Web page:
Project documents and supporting files can become scattered and unmanageable. It is important that a project site manager take control early in the project to establish procedures for everyone to follow in supplying and maintaining project files. There are many site management tools available to help the responsible person keep control of files. Responsibility: programmers, system administrator.
  • Web Server Administration
    Once the project files are placed on the server, someone has to configure the server for content types used, monitor courseware/performance system usage, maintain user accounts or access privileges, maintain supporting databases, and monitor and update external hyperlinks. Responsibility: system administrator, Webmaster.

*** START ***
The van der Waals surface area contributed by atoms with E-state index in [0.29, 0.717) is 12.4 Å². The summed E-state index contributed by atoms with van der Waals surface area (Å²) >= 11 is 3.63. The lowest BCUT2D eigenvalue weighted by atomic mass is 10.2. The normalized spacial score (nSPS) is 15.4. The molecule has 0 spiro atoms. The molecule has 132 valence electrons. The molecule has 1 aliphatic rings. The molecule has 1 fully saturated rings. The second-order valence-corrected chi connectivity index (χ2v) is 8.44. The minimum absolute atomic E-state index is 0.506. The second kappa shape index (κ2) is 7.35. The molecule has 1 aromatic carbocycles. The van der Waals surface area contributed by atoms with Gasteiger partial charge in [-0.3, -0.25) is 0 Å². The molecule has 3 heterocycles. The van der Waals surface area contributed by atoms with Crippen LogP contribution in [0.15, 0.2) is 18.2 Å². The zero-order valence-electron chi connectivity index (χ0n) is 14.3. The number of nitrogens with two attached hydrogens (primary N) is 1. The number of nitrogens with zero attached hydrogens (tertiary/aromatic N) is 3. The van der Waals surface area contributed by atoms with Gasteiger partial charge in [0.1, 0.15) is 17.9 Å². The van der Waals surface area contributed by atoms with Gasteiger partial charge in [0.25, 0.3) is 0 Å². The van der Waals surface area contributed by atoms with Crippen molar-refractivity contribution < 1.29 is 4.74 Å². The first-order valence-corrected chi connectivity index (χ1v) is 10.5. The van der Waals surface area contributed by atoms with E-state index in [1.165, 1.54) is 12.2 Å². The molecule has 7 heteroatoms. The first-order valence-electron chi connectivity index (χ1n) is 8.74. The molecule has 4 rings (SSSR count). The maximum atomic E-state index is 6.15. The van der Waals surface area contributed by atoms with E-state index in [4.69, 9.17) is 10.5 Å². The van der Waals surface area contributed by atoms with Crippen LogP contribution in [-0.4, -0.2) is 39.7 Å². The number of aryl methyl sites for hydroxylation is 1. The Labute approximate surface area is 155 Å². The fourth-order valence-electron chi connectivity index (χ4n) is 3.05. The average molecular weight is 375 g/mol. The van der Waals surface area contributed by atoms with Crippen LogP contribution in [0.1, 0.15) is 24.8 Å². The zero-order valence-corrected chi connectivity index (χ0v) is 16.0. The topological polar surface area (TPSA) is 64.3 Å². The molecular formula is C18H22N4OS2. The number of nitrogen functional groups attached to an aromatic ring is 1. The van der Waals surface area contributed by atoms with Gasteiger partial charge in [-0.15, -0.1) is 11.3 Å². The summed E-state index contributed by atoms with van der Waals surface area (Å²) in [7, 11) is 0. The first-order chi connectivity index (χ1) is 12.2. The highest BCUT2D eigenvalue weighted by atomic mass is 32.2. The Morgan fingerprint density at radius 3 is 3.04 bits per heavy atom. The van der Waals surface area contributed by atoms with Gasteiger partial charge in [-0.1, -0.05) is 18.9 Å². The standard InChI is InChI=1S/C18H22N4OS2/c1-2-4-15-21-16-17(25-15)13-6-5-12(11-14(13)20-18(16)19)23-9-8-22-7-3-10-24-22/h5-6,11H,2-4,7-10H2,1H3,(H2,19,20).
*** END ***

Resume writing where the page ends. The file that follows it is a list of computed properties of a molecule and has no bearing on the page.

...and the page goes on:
• Evaluation and Updating
    Were the outcomes defined in the client needs analysis and tasks/user analysis achieved? Ongoing testing and evaluation will point out unforeseen weakness in the training product. It may become necessary to redesign individual pages or segments of content should the content become dated and new information become available. Usability issues should have been addressed completely during initial testing of the interface, but added features or content may require interface modification and new testing. The advantages of a Web-based system will become evident during this last phase as updates become easier and faster to implement than with traditional, custom training applications and information systems.